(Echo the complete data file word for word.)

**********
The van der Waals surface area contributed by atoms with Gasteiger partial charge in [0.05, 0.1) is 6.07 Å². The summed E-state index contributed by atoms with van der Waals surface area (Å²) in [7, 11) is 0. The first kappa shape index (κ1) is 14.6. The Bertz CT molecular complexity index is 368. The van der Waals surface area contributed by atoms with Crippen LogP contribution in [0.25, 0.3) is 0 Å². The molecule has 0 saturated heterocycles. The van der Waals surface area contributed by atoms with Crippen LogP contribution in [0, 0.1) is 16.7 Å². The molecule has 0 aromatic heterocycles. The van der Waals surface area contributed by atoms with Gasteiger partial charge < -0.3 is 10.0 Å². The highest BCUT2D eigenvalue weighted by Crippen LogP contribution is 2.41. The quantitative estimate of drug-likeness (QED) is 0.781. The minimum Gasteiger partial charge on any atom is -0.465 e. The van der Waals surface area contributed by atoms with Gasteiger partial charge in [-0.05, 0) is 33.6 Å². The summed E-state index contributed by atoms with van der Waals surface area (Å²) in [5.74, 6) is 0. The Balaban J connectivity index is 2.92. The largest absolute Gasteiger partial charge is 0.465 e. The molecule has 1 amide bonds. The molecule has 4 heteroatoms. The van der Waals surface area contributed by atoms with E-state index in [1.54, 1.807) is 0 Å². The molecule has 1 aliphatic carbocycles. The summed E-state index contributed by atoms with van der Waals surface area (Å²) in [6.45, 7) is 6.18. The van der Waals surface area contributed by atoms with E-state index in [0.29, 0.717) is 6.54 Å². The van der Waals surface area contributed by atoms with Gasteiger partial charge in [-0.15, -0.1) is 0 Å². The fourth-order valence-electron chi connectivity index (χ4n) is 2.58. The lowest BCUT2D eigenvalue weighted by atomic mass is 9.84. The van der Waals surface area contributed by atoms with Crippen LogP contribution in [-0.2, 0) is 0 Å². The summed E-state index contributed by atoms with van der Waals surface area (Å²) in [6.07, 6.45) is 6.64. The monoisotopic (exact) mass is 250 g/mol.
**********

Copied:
The van der Waals surface area contributed by atoms with Gasteiger partial charge in [0.05, 0.1) is 6.07 Å². The summed E-state index contributed by atoms with van der Waals surface area (Å²) in [7, 11) is 0. The first kappa shape index (κ1) is 14.6. The Bertz CT molecular complexity index is 368. The van der Waals surface area contributed by atoms with Crippen LogP contribution in [0.25, 0.3) is 0 Å². The molecule has 0 saturated heterocycles. The van der Waals surface area contributed by atoms with Crippen LogP contribution in [0, 0.1) is 16.7 Å². The molecule has 0 aromatic heterocycles. The van der Waals surface area contributed by atoms with Gasteiger partial charge < -0.3 is 10.0 Å². The highest BCUT2D eigenvalue weighted by Crippen LogP contribution is 2.41. The quantitative estimate of drug-likeness (QED) is 0.781. The minimum Gasteiger partial charge on any atom is -0.465 e. The van der Waals surface area contributed by atoms with Gasteiger partial charge in [-0.05, 0) is 33.6 Å². The summed E-state index contributed by atoms with van der Waals surface area (Å²) in [5.74, 6) is 0. The Balaban J connectivity index is 2.92. The largest absolute Gasteiger partial charge is 0.465 e. The molecule has 1 amide bonds. The molecule has 4 heteroatoms. The van der Waals surface area contributed by atoms with E-state index in [1.54, 1.807) is 0 Å². The molecule has 1 aliphatic carbocycles. The summed E-state index contributed by atoms with van der Waals surface area (Å²) in [6.45, 7) is 6.18. The van der Waals surface area contributed by atoms with E-state index in [0.29, 0.717) is 6.54 Å². The van der Waals surface area contributed by atoms with Gasteiger partial charge in [-0.15, -0.1) is 0 Å². The fourth-order valence-electron chi connectivity index (χ4n) is 2.58. The lowest BCUT2D eigenvalue weighted by atomic mass is 9.84. The van der Waals surface area contributed by atoms with Crippen LogP contribution in [-0.2, 0) is 0 Å². The summed E-state index contributed by atoms with van der Waals surface area (Å²) in [6.07, 6.45) is 6.64. The monoisotopic (exact) mass is 250 g/mol.